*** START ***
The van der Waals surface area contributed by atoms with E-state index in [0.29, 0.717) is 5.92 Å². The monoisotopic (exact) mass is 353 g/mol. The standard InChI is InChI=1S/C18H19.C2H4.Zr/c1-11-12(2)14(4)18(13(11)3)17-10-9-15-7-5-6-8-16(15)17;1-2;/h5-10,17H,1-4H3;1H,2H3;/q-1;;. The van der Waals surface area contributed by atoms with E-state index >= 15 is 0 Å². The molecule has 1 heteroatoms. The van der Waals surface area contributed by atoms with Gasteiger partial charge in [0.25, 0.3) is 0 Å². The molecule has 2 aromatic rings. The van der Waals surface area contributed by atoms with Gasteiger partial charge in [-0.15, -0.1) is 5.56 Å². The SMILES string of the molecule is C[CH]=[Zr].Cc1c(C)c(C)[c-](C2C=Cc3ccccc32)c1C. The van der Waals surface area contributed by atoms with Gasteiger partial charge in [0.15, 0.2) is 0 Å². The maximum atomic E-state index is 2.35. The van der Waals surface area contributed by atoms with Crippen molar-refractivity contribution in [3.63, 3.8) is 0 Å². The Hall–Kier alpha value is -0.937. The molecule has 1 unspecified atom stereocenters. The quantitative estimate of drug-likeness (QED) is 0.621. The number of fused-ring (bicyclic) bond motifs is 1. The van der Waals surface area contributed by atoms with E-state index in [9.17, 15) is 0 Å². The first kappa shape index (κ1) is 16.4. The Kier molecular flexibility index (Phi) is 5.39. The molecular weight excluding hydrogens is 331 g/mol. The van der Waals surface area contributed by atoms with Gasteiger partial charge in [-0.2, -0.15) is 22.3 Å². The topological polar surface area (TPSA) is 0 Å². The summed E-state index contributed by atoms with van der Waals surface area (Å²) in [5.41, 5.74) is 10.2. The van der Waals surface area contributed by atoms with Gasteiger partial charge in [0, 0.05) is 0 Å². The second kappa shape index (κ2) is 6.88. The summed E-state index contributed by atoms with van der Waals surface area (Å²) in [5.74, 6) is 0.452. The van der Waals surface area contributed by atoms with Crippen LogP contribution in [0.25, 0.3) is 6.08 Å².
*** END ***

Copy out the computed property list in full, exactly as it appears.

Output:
The van der Waals surface area contributed by atoms with E-state index in [0.29, 0.717) is 5.92 Å². The monoisotopic (exact) mass is 353 g/mol. The standard InChI is InChI=1S/C18H19.C2H4.Zr/c1-11-12(2)14(4)18(13(11)3)17-10-9-15-7-5-6-8-16(15)17;1-2;/h5-10,17H,1-4H3;1H,2H3;/q-1;;. The van der Waals surface area contributed by atoms with E-state index >= 15 is 0 Å². The molecule has 1 heteroatoms. The van der Waals surface area contributed by atoms with Gasteiger partial charge in [0.25, 0.3) is 0 Å². The molecule has 2 aromatic rings. The van der Waals surface area contributed by atoms with Gasteiger partial charge in [-0.15, -0.1) is 5.56 Å². The SMILES string of the molecule is C[CH]=[Zr].Cc1c(C)c(C)[c-](C2C=Cc3ccccc32)c1C. The van der Waals surface area contributed by atoms with Gasteiger partial charge in [0.15, 0.2) is 0 Å². The maximum atomic E-state index is 2.35. The van der Waals surface area contributed by atoms with Crippen molar-refractivity contribution in [3.63, 3.8) is 0 Å². The Hall–Kier alpha value is -0.937. The molecule has 1 unspecified atom stereocenters. The quantitative estimate of drug-likeness (QED) is 0.621. The number of fused-ring (bicyclic) bond motifs is 1. The van der Waals surface area contributed by atoms with E-state index in [9.17, 15) is 0 Å². The first kappa shape index (κ1) is 16.4. The Kier molecular flexibility index (Phi) is 5.39. The molecular weight excluding hydrogens is 331 g/mol. The van der Waals surface area contributed by atoms with Gasteiger partial charge in [-0.2, -0.15) is 22.3 Å². The topological polar surface area (TPSA) is 0 Å². The summed E-state index contributed by atoms with van der Waals surface area (Å²) in [5.41, 5.74) is 10.2. The van der Waals surface area contributed by atoms with Gasteiger partial charge in [0, 0.05) is 0 Å². The second kappa shape index (κ2) is 6.88. The summed E-state index contributed by atoms with van der Waals surface area (Å²) in [5.74, 6) is 0.452. The van der Waals surface area contributed by atoms with Crippen LogP contribution in [0.25, 0.3) is 6.08 Å².